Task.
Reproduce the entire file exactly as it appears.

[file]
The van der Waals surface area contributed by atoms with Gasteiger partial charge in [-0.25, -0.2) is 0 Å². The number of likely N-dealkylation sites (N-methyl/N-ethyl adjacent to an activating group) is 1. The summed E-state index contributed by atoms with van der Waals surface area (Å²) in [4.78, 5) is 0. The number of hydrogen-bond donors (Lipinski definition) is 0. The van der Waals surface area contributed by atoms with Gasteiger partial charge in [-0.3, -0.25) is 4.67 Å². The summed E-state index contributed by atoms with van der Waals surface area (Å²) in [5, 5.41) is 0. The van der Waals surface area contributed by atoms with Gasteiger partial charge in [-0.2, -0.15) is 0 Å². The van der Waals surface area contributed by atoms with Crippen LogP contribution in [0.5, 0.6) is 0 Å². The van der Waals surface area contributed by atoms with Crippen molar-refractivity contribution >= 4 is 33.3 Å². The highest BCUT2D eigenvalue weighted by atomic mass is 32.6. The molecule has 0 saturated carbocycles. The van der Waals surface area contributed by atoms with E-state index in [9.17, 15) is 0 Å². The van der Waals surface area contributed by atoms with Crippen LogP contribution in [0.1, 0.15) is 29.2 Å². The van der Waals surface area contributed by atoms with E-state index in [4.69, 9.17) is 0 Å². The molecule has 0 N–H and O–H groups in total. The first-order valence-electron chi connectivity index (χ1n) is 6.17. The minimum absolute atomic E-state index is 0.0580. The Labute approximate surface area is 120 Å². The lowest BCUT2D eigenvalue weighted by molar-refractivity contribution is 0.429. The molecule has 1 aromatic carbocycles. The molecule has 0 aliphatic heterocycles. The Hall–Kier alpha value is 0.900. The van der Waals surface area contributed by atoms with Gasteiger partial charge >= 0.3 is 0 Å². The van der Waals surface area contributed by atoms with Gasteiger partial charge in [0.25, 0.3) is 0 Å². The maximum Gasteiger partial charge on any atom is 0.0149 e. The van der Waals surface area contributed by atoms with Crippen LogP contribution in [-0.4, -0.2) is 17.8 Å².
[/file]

The van der Waals surface area contributed by atoms with Gasteiger partial charge in [-0.25, -0.2) is 0 Å². The number of likely N-dealkylation sites (N-methyl/N-ethyl adjacent to an activating group) is 1. The summed E-state index contributed by atoms with van der Waals surface area (Å²) in [4.78, 5) is 0. The number of hydrogen-bond donors (Lipinski definition) is 0. The van der Waals surface area contributed by atoms with Gasteiger partial charge in [-0.3, -0.25) is 4.67 Å². The summed E-state index contributed by atoms with van der Waals surface area (Å²) in [5, 5.41) is 0. The van der Waals surface area contributed by atoms with Gasteiger partial charge in [-0.2, -0.15) is 0 Å². The van der Waals surface area contributed by atoms with Crippen LogP contribution in [0.5, 0.6) is 0 Å². The van der Waals surface area contributed by atoms with Crippen molar-refractivity contribution >= 4 is 33.3 Å². The highest BCUT2D eigenvalue weighted by atomic mass is 32.6. The molecule has 0 saturated carbocycles. The van der Waals surface area contributed by atoms with E-state index in [9.17, 15) is 0 Å². The van der Waals surface area contributed by atoms with Crippen LogP contribution in [0.1, 0.15) is 29.2 Å². The van der Waals surface area contributed by atoms with E-state index in [4.69, 9.17) is 0 Å². The molecule has 0 N–H and O–H groups in total. The first-order valence-electron chi connectivity index (χ1n) is 6.17. The minimum absolute atomic E-state index is 0.0580. The Labute approximate surface area is 120 Å². The lowest BCUT2D eigenvalue weighted by molar-refractivity contribution is 0.429. The molecule has 1 aromatic carbocycles. The molecule has 0 aliphatic heterocycles. The Hall–Kier alpha value is 0.900. The van der Waals surface area contributed by atoms with Gasteiger partial charge >= 0.3 is 0 Å². The van der Waals surface area contributed by atoms with Gasteiger partial charge in [0.25, 0.3) is 0 Å². The maximum Gasteiger partial charge on any atom is 0.0149 e. The van der Waals surface area contributed by atoms with Crippen LogP contribution in [-0.4, -0.2) is 17.8 Å².